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    Organizing Your Files and Pages and Notes and Stuff

    Posted Posted by David Duhr in ABCs of Writing     Comments 3 comments
    Jan
    19

     

    Discussion questions: When you have work/writing/notes scattered all over your living space and work space, how do you keep it organized, and how do you know where to find what you need? I’m talking computer files, index cards, random scraps of paper, photographs, notes scribbled in margins of books. Or do you have a good way to avoid descending into such chaos to begin with? Let me know in the comments below.

     

    After last week’s chaos involving my lost chapter, and all of your wonderful feedback on how to avoid future such catastrophes–organizing external storage on Google Drive, flash drives, etc.–I started thinking about organization in general.

    If you’re anything like me, you have work/writing scattered everywhere. If you’re even more like me, too often you don’t know where to find what you need.

    For my novel, I have files on my computer and files on flash drives. I also have handwritten pages and notes spanning three writing journals. I have notes on index cards and other scraps of paper. I have printed copies of early drafts of work, stuff that doesn’t even exist as computer files anymore. I have notes scribbled in the margins of books I’ve read about my novel’s topic.

    I have all of that for my memoir as well, in addition to: voice memos on two phones of interviews and notes-to-self; other interviews on a separate audio recorder; hundreds of photos, both physical and on flash drives; and relevant objects (a particular baseball glove; a particular 1956 high school yearbook; a seventy-year-old business card) in various drawers in my nightstand, my desk, and my closet.

    When I need to find something specific, I often know where to look. Roughly. But just as often, I don’t.

    There’s got to be a better way! But short of creating some sort of card cataloging system, I’m just not sure what that way is.

    What is your way? Let me know below.

    Also, P.S., I’m pleased to report that not more than three hours ago I learned that the Chapter 1 I lost last week has been refound. After I was told on Thursday that it was probably lost forever. This news has set me much more at ease. A huge thank you to Jose at Lincoln Business Machines. If you’re in NYC and ever need data recovery or repairs, they have my full endorsement.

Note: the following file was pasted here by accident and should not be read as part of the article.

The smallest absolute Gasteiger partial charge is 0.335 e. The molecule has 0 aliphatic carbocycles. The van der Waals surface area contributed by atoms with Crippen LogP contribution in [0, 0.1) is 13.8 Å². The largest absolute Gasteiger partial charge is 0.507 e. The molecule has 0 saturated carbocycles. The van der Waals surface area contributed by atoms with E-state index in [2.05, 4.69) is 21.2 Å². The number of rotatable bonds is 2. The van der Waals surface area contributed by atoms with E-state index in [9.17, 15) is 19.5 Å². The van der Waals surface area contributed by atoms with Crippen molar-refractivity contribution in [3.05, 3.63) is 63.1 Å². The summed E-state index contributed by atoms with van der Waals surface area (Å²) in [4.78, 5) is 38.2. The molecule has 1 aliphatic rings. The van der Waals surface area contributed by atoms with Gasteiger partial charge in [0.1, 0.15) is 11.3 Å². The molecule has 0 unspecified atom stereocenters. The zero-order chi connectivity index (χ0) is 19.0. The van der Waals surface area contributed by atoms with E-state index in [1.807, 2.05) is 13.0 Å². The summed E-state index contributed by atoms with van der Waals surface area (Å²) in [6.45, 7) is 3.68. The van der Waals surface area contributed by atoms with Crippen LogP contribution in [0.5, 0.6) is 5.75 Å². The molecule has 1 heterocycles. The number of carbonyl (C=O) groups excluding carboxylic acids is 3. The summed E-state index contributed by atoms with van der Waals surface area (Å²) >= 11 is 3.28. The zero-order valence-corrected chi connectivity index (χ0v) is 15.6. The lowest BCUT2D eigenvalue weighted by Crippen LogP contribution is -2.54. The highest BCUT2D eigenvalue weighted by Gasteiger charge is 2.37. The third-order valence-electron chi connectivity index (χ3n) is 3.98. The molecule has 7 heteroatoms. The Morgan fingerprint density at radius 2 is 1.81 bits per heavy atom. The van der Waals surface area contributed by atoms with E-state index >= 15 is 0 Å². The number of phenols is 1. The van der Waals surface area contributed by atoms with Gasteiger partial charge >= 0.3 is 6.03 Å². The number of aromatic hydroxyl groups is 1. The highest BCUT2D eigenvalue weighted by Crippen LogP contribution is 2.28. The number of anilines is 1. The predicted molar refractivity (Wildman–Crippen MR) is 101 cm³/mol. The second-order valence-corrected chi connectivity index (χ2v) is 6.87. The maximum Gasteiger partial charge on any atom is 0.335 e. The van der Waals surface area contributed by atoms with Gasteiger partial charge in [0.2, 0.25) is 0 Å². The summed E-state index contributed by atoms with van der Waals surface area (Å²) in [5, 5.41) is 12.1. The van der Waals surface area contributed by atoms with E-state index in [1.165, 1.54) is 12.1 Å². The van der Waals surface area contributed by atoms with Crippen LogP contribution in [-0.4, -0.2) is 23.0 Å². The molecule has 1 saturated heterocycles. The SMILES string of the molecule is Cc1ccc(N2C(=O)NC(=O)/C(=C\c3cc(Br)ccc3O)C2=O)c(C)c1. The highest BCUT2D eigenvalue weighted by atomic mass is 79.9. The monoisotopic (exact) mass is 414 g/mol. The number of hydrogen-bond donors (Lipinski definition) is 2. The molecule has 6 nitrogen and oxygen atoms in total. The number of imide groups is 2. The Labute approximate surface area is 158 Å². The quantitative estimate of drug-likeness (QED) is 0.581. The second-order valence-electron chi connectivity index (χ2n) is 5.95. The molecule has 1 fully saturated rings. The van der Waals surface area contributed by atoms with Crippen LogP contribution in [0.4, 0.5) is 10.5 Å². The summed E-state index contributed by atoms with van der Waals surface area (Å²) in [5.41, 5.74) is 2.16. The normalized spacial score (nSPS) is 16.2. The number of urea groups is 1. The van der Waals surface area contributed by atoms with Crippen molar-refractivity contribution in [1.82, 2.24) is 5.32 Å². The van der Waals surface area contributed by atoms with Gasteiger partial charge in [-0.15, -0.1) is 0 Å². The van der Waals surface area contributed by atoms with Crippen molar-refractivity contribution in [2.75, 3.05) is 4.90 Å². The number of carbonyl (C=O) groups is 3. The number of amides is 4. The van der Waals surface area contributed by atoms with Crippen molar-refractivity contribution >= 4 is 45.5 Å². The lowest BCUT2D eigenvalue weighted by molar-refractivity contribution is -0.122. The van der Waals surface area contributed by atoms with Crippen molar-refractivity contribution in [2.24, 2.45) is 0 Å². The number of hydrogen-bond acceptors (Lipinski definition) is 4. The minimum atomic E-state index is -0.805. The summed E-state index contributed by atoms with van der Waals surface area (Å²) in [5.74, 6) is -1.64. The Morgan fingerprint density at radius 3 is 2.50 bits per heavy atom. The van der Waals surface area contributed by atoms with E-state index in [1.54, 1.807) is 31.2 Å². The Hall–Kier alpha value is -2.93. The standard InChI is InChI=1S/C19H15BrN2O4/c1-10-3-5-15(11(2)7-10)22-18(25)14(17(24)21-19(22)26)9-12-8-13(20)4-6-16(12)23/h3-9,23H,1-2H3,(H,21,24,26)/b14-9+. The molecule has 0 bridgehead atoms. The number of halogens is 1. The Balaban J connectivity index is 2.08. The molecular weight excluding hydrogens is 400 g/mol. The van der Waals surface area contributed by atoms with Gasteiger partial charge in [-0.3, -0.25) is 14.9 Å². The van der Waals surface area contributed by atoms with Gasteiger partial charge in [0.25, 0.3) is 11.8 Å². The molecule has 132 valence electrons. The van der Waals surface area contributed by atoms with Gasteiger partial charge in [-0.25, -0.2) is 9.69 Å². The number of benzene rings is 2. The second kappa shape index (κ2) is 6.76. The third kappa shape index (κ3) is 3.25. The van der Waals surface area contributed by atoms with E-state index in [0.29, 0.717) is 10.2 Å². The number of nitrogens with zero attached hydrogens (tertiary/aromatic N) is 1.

Now comes the most difficult part: Reading this resurrected Chapter 1 and hoping like hell that it merits all the lengths so many people went to save it.

     

    WriteByNight co-founder David Duhr is fiction editor at the Texas Observer and co-host of the Yak Babies podcast, and has written about books for the Dallas Morning News, Electric Literature, Publishing Perspectives, and others.

    WriteByNight is a writers’ service dedicated to helping you achieve your creative potential and literary goals. We work with writers of all experience levels working in all genres, nationwide and worldwide. If you have a 2019 writing project that you’d like a little help with, take a look at our book coachingprivate instruction and writer’s block counseling services. Join our mailing list and get a FREE writer’s diagnostic, “Common problems and SOLUTIONS for the struggling writer.”

    Losing Your Writing, Vol. 2

    Posted Posted by David Duhr in ABCs of Writing     Comments 26 comments
    Jan
    12

     

    Discussion questions: What do you use/do to back up your work? What’s your most horribly horrific horror story involving lost writing? Let me know in the comments below.

     

    I owe some work to my new writing group, and the new group coincides with a re-envisioning of my fiction: What started as a novel and then became a linked story collection is now again a novel.

    So on Saturday I sat myself down, wrote Chapter 1 at the top of the page, and dove in.

    Monday afternoon, after about six hours of work over three days, I had a 2,500-word chapter.

    Not only that, it felt like a good chapter. Something that, after a small amount of revision, I’d be comfortable sharing with the bunch of strangers that make up my new group.

    Monday night, my computer died. The photo above? Of the sad faces behind what looks like prison bars? That was the graphic on the screen that led me to believe that this experience was not going to end well.

    And it didn’t. My computer is unfixable, and the file, my new Chapter 1, is unrecoverable. read more

    In 2019, You Will!

    Posted Posted by David Duhr in Inspiration     Comments 12 comments
    Jan
    5

    Happy 2019, WriteByNighters! I feel like this is going to be our best year yet. Are you feeling the same?

    And what better way to kick it off than to talk about what we want to accomplish as writers and readers.

    “Resolutions” can be an intimidating word; if you prefer not to, don’t use it. Goals. Wants. Hopes. However you phrase it, I want to hear what you’d like to achieve between now and December 31.